5 Fleet Foxes - Helplessness Blues

Best opening line of the year: "So now I am older than my mother and father when they had their daughter, now what does that say about me?"

There is a lot of wisdom in Robin Pecknold's lyrics on Helplessness Blues, Fleet Foxes' sophomore effort. The first few tracks declare a mindset of a serious grown up, instead of a wistful-hearted youngster. It probably was tough to start writing a follow-up to 2008's self-titled debut, but the end result is nothing short of spectacular. The vocal harmonies are well defined and sung with increased purpose. The instruments shine and fade with ease and cradle Robin's lead perfectly on every song.

If I could mention on this half-way point, this was a serious year for music. All these bands seemingly decided to buckle down and make bold albums, and Helplessness Blues is no exception. The songs have unexpected moments, go where you don't think they will, or change on a dime. It's not as predictable as the first record. The best moments happen as the music fades, and the three (and sometimes four!) part harmonies are left to stand on their own. The instruments can go from delicate to thunderous, as on "The Plains/Bitter Dancer," but the vocals are the star.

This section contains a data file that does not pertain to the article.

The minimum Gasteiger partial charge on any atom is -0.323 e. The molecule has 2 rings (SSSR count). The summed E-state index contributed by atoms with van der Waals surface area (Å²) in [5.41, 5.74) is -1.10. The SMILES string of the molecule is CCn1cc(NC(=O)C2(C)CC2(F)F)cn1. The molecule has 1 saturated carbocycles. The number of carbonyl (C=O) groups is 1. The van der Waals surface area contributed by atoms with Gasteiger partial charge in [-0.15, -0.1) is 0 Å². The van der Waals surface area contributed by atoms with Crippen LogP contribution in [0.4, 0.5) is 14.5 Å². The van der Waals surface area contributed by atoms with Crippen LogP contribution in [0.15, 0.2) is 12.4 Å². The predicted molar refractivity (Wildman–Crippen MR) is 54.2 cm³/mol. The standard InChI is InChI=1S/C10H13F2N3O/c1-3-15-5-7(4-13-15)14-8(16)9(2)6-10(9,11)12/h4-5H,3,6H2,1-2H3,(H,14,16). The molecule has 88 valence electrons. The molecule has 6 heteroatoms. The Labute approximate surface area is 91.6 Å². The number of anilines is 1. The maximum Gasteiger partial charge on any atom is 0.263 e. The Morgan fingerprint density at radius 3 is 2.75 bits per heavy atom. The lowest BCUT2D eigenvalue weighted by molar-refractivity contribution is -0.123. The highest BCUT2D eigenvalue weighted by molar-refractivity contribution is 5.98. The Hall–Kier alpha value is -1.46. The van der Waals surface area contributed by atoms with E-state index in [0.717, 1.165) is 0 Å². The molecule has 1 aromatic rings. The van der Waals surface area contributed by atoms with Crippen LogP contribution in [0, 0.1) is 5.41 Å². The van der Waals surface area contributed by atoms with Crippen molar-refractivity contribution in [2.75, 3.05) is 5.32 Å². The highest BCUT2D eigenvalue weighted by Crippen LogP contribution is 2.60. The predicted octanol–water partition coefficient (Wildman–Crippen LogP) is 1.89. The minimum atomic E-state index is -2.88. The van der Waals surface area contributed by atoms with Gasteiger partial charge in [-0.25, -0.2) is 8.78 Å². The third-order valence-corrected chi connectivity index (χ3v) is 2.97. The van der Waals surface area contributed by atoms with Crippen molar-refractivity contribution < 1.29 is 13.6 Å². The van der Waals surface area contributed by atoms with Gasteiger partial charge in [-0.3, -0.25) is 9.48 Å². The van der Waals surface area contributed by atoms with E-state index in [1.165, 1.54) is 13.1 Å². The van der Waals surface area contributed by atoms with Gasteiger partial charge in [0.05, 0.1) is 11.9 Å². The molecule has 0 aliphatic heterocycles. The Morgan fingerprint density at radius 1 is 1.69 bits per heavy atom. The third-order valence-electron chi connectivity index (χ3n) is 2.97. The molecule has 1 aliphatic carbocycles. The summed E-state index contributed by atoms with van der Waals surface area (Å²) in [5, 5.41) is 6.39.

Many tracks start out on the sleepy side, so it's kind of an album for a quiet night. However, there's a lot of depth here, particularly on the vinyl version. I don't think that an album has to be loud to be great, but I do think it presents a bigger challenge to the band to keep it interesting. The Fleet Foxes do that better than anyone else right now. On a side note, their performance at the Pageant this year was one of the best I've seen, they energized this record with ease, and left me grinning.

Download: "Montezuma" - "Battery Kinzie" - "Helplessness Blues" - "The Shrine/An Argument"